Since determining last July the county has a budget shortfall, Park County officials have been discussing ways to make fiscal cuts for the next fiscal year, but to date, have taken few direct actions to save money.
“At some point we’ve just got to say no,” Park County commissioner Lloyd Thiel said while discussing whether to provide a $500 grant for a community review by the Wyoming Business Council. That grant was approved by a unanimous vote.
Since July, commissioner Joe Tilden has been spearheading monthly budget committee meetings designed for the purpose of brainstorming ideas as to how the county can save $2 million for this budget year.
“There’s some easy money to be had,” Tilden said. “There are a lot of what I consider to be philosophical recommendations without dollars attached to them, long-range, running the county more efficiently.”
Tilden said one possible route the county could go, would be to remove the road and bridge fund of about half its annual funding – a sum of roughly $500,000.
“This is No. 1 on my list,” Tilden said.
He will be presenting ideas and options he and the committee have devised at a commissioner meeting in early December.
“We’re going to know with a full six months to go – Jan. 1 – where the budget committee is at,” Fulkerson said.
But until the Wyoming legislative session finishes, Tilden said it will be difficult to make a road map as to where the county can make a substantial cut.
“That’s one of the reasons we have such a large reserve,” Tilden said. “We have to have between $8-$10 million in reserve because of our cash flow. The majority of our money comes in twice a year from taxes.”
A looming, potential variable in regard to the county budget is a piece of proposed legislation recently presented before the Wyoming Legislative Joint Committee on Revenue, which would impose a fifth penny or a one cent additional tax statewide. The bill would make the temporary tax that 21 out of 23 Wyoming counties currently have permanent. Park County and Sublette counties are the two that do not currently have this tax.
“If we get the fifth penny, Park County will be in great shape for awhile,” Tilden said. “It may kill any potential cap(ital)tax, but at least in the short term we’ll be in really good shape. And then we just have to prioritize our different projects and bill from there.”
Wyoming State Rep. Dan Laursen (Powell), a member of the revenue committee, said they are still working on the verbiage within the legislation, but he would not be in favor of it becoming permanent.
“I’m leery of any kind of permanent tax,” Laursen said. “I would vote against that for sure.”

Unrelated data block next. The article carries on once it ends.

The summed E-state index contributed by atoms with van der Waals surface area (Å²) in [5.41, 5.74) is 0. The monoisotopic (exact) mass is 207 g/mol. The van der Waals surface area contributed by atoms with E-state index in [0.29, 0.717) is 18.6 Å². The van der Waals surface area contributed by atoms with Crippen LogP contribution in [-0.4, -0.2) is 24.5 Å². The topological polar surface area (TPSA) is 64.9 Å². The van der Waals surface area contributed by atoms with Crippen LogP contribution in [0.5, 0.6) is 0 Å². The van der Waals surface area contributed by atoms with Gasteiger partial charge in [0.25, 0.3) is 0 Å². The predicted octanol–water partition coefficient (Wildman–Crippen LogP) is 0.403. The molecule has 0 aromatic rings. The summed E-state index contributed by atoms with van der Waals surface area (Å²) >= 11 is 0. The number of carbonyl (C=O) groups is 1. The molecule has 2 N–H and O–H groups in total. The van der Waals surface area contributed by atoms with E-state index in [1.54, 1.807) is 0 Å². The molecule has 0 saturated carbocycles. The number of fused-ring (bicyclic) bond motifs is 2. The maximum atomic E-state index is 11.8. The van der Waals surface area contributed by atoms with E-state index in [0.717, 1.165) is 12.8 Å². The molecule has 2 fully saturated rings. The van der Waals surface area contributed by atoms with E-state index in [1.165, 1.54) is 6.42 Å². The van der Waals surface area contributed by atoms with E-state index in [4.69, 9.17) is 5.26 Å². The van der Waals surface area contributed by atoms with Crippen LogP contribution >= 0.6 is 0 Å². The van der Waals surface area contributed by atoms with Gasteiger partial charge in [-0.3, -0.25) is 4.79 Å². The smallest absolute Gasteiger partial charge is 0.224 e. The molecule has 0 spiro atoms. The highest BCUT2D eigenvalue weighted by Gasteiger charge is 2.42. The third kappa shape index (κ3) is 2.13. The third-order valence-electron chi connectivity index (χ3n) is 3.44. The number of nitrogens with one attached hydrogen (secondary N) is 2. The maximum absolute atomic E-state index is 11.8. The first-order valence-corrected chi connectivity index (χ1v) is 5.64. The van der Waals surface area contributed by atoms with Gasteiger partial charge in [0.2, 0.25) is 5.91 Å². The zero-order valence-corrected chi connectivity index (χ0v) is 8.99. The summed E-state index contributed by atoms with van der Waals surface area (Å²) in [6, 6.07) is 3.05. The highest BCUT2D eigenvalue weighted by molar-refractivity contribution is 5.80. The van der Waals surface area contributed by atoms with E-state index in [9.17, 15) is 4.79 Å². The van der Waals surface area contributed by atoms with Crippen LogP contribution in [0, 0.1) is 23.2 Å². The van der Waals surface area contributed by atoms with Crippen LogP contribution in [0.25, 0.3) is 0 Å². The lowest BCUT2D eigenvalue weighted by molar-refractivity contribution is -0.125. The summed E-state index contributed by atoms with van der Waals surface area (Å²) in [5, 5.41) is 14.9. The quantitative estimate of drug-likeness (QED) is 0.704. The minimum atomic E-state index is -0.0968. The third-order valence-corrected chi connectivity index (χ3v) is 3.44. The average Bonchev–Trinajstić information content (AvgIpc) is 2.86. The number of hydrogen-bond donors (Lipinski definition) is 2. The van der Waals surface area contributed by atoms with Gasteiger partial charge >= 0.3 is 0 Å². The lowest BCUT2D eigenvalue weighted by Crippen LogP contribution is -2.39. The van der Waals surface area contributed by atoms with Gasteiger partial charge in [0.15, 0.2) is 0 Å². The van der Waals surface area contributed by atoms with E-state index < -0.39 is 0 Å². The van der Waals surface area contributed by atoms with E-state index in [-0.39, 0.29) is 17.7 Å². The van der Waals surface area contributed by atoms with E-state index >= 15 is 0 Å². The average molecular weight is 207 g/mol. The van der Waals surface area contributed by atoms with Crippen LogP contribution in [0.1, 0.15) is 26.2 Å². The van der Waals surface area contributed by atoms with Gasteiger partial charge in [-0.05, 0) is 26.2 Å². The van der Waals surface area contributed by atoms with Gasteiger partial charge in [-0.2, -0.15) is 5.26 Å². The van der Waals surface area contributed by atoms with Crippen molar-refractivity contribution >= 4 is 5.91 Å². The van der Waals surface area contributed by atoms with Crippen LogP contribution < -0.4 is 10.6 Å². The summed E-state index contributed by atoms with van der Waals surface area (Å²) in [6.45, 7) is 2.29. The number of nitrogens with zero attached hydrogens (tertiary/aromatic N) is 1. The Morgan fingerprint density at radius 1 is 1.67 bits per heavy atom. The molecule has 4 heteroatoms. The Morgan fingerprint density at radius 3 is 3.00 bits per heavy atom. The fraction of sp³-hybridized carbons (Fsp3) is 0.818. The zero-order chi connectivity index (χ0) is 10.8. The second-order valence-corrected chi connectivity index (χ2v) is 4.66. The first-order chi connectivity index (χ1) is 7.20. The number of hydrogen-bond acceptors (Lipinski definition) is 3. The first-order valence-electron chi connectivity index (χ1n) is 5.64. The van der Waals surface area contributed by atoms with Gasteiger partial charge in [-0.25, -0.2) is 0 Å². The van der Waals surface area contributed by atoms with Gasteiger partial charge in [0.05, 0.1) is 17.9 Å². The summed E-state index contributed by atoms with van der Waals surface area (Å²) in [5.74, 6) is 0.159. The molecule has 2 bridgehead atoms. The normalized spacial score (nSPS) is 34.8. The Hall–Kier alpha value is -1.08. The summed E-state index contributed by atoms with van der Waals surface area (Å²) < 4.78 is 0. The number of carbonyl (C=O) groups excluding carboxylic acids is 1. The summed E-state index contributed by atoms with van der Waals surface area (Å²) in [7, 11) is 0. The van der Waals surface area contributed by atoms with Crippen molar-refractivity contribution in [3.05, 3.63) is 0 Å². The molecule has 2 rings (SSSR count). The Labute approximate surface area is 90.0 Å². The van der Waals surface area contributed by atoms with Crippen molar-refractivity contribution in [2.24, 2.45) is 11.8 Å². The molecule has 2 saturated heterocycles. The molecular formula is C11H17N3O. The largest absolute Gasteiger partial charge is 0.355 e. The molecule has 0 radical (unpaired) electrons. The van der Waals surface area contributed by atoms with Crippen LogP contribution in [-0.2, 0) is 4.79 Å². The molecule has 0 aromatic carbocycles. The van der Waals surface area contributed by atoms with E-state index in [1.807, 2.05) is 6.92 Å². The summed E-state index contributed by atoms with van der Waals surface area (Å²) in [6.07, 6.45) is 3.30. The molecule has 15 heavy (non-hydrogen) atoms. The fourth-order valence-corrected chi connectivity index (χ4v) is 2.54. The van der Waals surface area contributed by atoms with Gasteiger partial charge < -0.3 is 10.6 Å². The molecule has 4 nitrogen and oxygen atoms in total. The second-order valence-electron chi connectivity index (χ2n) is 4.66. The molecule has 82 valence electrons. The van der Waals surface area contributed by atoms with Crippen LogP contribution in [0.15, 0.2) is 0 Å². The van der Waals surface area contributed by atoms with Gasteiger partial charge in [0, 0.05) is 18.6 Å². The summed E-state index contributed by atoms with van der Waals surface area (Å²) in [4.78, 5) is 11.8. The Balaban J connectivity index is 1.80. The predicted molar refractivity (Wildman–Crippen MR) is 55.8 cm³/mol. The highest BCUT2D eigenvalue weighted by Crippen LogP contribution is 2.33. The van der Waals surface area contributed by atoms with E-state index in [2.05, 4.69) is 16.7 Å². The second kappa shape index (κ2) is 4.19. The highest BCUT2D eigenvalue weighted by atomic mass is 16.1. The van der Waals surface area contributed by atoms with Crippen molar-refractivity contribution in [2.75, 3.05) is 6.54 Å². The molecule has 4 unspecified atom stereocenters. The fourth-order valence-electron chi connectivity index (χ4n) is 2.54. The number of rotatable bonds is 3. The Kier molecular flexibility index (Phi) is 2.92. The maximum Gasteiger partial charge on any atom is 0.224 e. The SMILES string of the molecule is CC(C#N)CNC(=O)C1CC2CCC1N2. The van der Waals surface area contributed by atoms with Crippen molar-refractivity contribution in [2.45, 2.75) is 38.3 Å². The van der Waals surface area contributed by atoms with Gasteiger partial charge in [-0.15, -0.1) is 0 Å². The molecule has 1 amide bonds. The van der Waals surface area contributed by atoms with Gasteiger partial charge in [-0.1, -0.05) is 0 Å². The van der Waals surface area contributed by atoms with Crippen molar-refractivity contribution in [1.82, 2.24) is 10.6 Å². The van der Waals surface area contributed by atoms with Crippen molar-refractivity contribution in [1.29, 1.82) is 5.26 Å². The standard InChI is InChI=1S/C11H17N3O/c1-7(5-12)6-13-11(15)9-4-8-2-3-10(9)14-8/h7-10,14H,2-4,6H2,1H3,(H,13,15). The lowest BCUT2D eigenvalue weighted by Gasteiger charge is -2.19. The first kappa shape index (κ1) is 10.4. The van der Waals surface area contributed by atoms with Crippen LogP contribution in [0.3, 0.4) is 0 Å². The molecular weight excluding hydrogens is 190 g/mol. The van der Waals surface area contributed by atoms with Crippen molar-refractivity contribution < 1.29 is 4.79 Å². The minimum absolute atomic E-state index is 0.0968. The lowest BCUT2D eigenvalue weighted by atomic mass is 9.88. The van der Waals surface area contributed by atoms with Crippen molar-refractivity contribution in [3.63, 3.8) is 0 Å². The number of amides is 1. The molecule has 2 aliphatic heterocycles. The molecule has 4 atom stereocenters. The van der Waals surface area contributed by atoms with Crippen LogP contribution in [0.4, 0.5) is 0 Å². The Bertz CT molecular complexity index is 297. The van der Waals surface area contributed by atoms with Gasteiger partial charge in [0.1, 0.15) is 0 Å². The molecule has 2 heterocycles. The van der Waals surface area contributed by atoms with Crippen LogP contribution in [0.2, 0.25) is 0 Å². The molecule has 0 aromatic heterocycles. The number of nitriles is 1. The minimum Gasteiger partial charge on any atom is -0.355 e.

The goal of the tax would be to provide local governments a permanent, municipal option revenue source as a way to replace at least some of the $105 million in state funding that is provided to municipalities each year. The tax would bring in more money on behalf of the voters, but without their say.
“I think the people would be up in arms if I voted for that,” Laursen said. “If it’s worthwhile people will put it in.”
Currently, voters in Wyoming communities have the option to vote on the tax every four years. If the bill were to pass, the Wyoming Association of Municipalities and the Wyoming County Commissioner’s Association said it would provide sustainable funding and less disagreements between counties and municipalities competing for tax dollars.
The bill will be discussed at the committee’s next meeting in November.
While legislators prepare for a new session, county officials have already had to make a lot of budget decisions.
When the 2019-20 budget was enacted, the Park County commissioners put a hiring freeze in place and dictated that all new employee hirings be approved by the board before taking place. Since then, all positions that have come before them have been approved.
Each approval brought discussion during the public commissioner meetings and testimony from department managers as to why the position couldn’t be dropped.
“We’re not just going to roll over on every position,” chair Jake Fulkerson said at a July meeting.
An employee request for the county clerk’s office brought serious push back from some commissioners before the board eventually relented.
In addition, over the summer, the commissioners approved a part-time position at the Meeteetse library, three jobs at the Park County sheriff’s office, a part-time cook at the Park County detention center and a Park County museum employee – all to fill preexisting positions. Also this summer, two part-time positions in the Park County attorney’s office were replaced with one full-time spot and in August, Bryan Skoric, Park County district attorney, came back before the commissioners to replace prosecuting attorney Michael Greenwood and the county’s deputy attorney.
Skoric said former deputy attorney Leda Pojman’s tenure ended Aug. 30. She was replaced by 2008 Powell High School graduate Saige Smith.
During a work session held Tuesday, the commissioners did give the go-ahead for the job duties for a soon-to-be-terminated employee in the buildings and grounds department to be spread out among a few employees, instead of replacing the position.